Holy Hormones Journal: Well, I am sure that headline got your attention. And now, you want the answer. Well here it is. Both Lysol and Gardasil used fear-based advertising campaigns for a new ‘cure’ to “safeguard women’s dainty feminine allure to their husbands by practicing complete feminine hygiene.” But first – it had to be pointed out that without both products women are unsanitary, dirty, and lack of product use ‘would keep a woman undesirable’.
Lysol disinfectant as a douche? Look at all those chemicals. How crazy is that? Gardasil to prevent cervical cancer? The vaccine contains borax – rat poison – really? Can someone please explain that one to me?
Oh, yeah – another thing Lysol and Gardasil have in common – they both affect women’s fertility and can be used as birth control. Girls and women get a double bang for their buck when they used Lysol as a douche… (oh those poor sperm swimming around in that caustic fluid) and Gardasil and its sister HPV vaccine, Cervarix, to ‘prevent’ cervical cancer.
So why did I post this you ask? One because I am preparing a power point presentation for a workshop entitled: “The History of Femcare and the Evolution of the American Woman.” I am using advertising messages about Femcare and information from my new fav book, “FLOW, The Cultural Story of Menstruation,” as well as my personal research about menstrual shame.
When I re-visited the history of femcare and the fear-based advertising campaign about Lysol – I could not help to see the similarity in Merck’s’ award-winning marketing campaign that created a ‘new market out of thin air.’ Both products are marketed for use in a part of a body a woman cannot see and is not educated about. It is called our pelvic goldmine. And because we can’t see it – but ostensibly, we can smell it – big bucks are being made off our reproductive organs. Not to mention the big bucks that go along with the psychotropics (in the 30’s it was cocaine, alcohol and opiates for women) that control our depression because we have been publicly shamed and humiliated.
Which brings me to my last “snarky”* comment about Lysol advertising. Are Lysol ads the first where doctors claim a woman’s problems are all in her head? Why, that is something else that Gardasil and Lysol have in common. Because women and girls who are experiencing an adverse reaction to the vaccine – are also told by their doctors ‘It’s all in their head’.
Meanwhile, the questions begs to be asked. How were women damaged after using Lysol? You never heard back then – because women never talked about ‘those things’. Can you imagine the suffering and pain… and potential infections they endured? I mean really – you don’t pour a caustic chemical liquid disinfectant down your vagina without doing some sort of tissue and/or organ damage.
Well, I guess that is one more thing that Lysol and Gardasil have in common – serious side effects.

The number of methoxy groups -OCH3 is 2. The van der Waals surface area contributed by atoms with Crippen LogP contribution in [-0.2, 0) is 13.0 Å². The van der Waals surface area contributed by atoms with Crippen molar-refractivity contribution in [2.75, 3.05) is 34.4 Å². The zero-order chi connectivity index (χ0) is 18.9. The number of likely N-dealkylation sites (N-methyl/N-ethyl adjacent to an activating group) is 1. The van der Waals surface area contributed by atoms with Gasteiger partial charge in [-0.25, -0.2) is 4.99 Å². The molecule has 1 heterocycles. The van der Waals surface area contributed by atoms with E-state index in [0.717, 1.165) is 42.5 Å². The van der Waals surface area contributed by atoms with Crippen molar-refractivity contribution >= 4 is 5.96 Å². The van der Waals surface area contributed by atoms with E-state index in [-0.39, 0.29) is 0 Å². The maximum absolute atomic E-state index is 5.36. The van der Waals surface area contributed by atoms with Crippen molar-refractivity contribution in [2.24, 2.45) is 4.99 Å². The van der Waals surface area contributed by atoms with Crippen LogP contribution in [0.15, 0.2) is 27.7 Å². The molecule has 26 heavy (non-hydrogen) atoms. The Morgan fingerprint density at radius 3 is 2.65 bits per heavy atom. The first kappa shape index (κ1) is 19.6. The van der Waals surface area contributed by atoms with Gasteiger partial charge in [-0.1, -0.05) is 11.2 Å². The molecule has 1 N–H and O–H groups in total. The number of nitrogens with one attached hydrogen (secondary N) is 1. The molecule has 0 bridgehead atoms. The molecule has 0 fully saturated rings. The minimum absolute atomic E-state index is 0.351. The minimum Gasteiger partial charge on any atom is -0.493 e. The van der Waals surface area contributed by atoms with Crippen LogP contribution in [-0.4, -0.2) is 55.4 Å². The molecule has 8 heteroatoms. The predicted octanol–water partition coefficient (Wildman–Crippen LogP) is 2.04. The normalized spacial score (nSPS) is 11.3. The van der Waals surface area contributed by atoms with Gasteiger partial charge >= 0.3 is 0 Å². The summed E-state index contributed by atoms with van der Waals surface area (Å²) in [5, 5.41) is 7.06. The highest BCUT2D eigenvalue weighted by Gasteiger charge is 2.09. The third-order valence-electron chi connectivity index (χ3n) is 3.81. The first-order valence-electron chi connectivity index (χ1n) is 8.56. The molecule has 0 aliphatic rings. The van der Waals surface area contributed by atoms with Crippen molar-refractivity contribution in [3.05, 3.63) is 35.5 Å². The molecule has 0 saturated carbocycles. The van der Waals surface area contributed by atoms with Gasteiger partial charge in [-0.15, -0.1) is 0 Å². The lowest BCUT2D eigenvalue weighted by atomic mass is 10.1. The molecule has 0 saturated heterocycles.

The moral of this story is: ‘Do not believe everything that is advertised.’ My father, who recently passed told me that years ago. And he would know. He worked in the pharmaceutical packaging industry. Thanks, Dad for those wise words of wisdom.
Lysol Marketed as Feminine Hygiene Product, Birth Control in 1930’s
Georgia Lund, Yahoo! Contributor Network
February 12, 2008
Lysol is a brand name that we know and trust to disinfect and kill germs on various types of external surfaces. In the late 1920’s and into the 1940’s, Lysol brand disinfectant liquid was target marketed for internal use by women, as a feminine hygiene product. The ads implored women to safeguard their dainty feminine allure to their husbands by practicing complete feminine hygiene. Mothers were told the way to preserve their health and youth so they could raise happy children. Wives wanting birth control were told freedom from the fears of pregnancy was as close as their neighborhood store.
Ads for a bottle of Lysol disinfectant liquid promised women a blissful sexual relationship in marriage, good health and happy children, and when the woman had all the children she wanted, Lysol promised her sexual fulfillment without fear of pregnancy.
Marketing ads for Lysol promised to deliver all this to women who would use their product for feminine hygiene by douching regularly with it.
Print marketing advertisements touted liquid Lysol in a glass bottle as being the answer to marital problems, hinting that lack of sex in the marriage was all the wives fault, due to ‘intimate neglect’. Douching with gentle, non-caustic Lysol regularly would ensure feminine daintiness, protect married happiness, and keep a woman desirable. to her husband. Lysol was a scientifically correct preparation, with no greasy after effect from douching with it. Better than soap, salt or baking soda for douching, Lysol was the doctor recommended product for feminine hygiene..